Cookware for Great Home Kitchens

The kitchen is likely the most visited and used room at home after the bedroom, a place where we are usually found eating and mingling with friends and family. And for enjoyable home dining, a well-equipped kitchen with appliances for preparing and serving is key. One of the basic tools in any kitchen is the cookware.

Basics: Cookware

Basics: Cookware

Cookware is essential and usually the first kitchen tools a buyer gets after basics like a range or refrigerator. Cookware are about the most-used items in your kitchen. There are many quality sets today at what used to be low-end prices, with plenty of high-end choices for more discerning buyers.

Buying a set costs less than buying pieces one by one. Sets are useful for equipping new kitchens or replacing an entire worn collection. Some items get more use than others, and specialty items like Dutch ovens or roast pans aren’t normally included.

Types: Cookware

  • Stainless
  • Nonstick
  • Cast Iron
  • Induction

Stainless cookware “clad” around an aluminum core heats evenly and is superior at browning, but are more difficult to clean. More oils or fats are needed to keep foods from sticking, needs practice to use well, but most professional and serious home cooks like stainless. Stainless items can get scratched or discolored at hot temperatures beyond 500F, though.

Stainless cookware

Nonstick cookware prevents foods from clinging so one can cook with less fats, and is the most bought by home cooks. Clean up time is minimal and one can cook almost anything without it sticking to the pan. Materials range from very cheap thin metals and coatings to higher-quality types like anodized a luminum.

Cast iron cookware are versatile and can be readily moved from stovetop to oven or grill or outdoor smokers or campfires. Cast iron needs seasoning, and a well-seasoned pan has stick-resistance to its surface. But cast iron can be very heavy and does not heat up fast like other type, it does retain heat well but then you must allow for cool-down time.

Induction-ready cookware is more of a feature available in most other types of cookware which allows use on smooth induction cooktops. Induction cooking only works with pans which bottoms have induction properties. Stainless steel and cast iron will work, but copper and glass won’t, while some aluminum pans have a magnetic layer for this purpose. A way to tell if an item is induction compatible is to check if magnets attach to its bottom. Some smooth glass cooktops are not induction and will work with any cookware, but these types are more easily damaged by heavy types like cast iron.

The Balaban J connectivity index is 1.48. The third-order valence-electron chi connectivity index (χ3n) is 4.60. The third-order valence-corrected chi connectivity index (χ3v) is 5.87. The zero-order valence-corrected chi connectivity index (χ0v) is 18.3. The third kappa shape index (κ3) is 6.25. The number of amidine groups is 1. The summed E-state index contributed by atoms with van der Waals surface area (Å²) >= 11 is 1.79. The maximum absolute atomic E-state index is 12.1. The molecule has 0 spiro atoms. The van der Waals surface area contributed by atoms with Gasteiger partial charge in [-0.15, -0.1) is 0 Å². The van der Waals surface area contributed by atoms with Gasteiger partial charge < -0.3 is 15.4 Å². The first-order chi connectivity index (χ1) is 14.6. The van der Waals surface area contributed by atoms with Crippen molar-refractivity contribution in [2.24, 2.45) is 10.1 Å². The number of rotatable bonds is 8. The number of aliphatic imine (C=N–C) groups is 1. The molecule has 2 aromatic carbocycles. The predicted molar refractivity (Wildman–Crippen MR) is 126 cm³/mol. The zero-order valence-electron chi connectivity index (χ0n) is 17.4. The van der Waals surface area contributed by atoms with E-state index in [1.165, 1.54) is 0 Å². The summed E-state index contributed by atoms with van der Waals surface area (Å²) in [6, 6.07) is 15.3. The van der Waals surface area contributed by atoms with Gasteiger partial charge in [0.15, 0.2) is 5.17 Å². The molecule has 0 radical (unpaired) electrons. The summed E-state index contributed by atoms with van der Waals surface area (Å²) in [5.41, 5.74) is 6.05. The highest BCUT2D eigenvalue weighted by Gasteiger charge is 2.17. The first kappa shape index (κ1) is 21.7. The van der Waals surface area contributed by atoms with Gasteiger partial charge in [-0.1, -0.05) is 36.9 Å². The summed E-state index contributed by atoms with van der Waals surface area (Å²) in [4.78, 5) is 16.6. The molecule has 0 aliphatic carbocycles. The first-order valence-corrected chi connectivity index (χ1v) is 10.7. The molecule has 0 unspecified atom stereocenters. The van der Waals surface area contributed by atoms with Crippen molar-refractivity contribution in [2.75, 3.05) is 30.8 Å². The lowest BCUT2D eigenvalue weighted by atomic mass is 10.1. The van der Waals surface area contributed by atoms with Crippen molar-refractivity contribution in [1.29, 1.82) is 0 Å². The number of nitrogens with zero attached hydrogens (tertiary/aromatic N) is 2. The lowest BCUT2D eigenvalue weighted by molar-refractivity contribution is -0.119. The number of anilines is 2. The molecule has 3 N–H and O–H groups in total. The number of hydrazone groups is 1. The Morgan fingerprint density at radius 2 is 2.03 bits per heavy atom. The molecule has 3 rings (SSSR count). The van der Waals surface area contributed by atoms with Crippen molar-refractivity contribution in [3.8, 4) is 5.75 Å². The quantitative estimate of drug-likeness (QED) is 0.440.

Features: cookware

Features: cookware

Even heating. Stainless steel, aluminum core cookware tend to be preferred by professionals and serious home cooks for most jobs. The type heats more evenly, allows for browning, and unlike aluminum doesn’t react with acidic foodstuffs. But fats or oils are needed to prevent foods from sticking. Heavier cookware normally conducts heat better, but such items are less handy for moving around when full.

Non-stick convenience. Nonstick cookware isn’t as flexible, but a few nonstick skillets for cooking sticky foods like eggs can be very useful. But coatings commonly wear off, scratch, and lose effectiveness after a year or two. The chemicals used in manufacturing coatings which eventually degrade and leave questionable residues are a health issue.

Alternative coatings. Manufacturers now make cookware with coating alternatives which don’t use controversial PFOA or PTFE coatings.

Heatproof, easy-to-grip handles. Heat-resistant handles help prevent burns. Riveted handles are sturdier than glued or screwed-on handles. Coated handles are easy to hold but can’t be used at oven temperatures, so these aren’t good for pans going into the oven.

Glass lids. See-through lids are useful to monitor the cooking, and proper-fitting lids keep moisture in.

Things to know

Many sets do have all the pieces one needs. These can be bought separately. The more useful pieces are a 10-inch nonstick skillet, a 12-inch skillet or saute deep pan, a 2-quart saucepan with cover, a deep stockpot, and a Dutch oven. Many cooks like to add another 12-inch skillet as these are versatile enough to be used every day for single-pot dishes or just preparing big batches.

Most cookware is dishwasher-safe, but washing pans by hand will keep them in good condition longer. Cast iron needs seasoning with a little oil before use and hardly any soap is necessary for cleaning.

Leave a Reply

Your email address will not be published. Required fields are marked *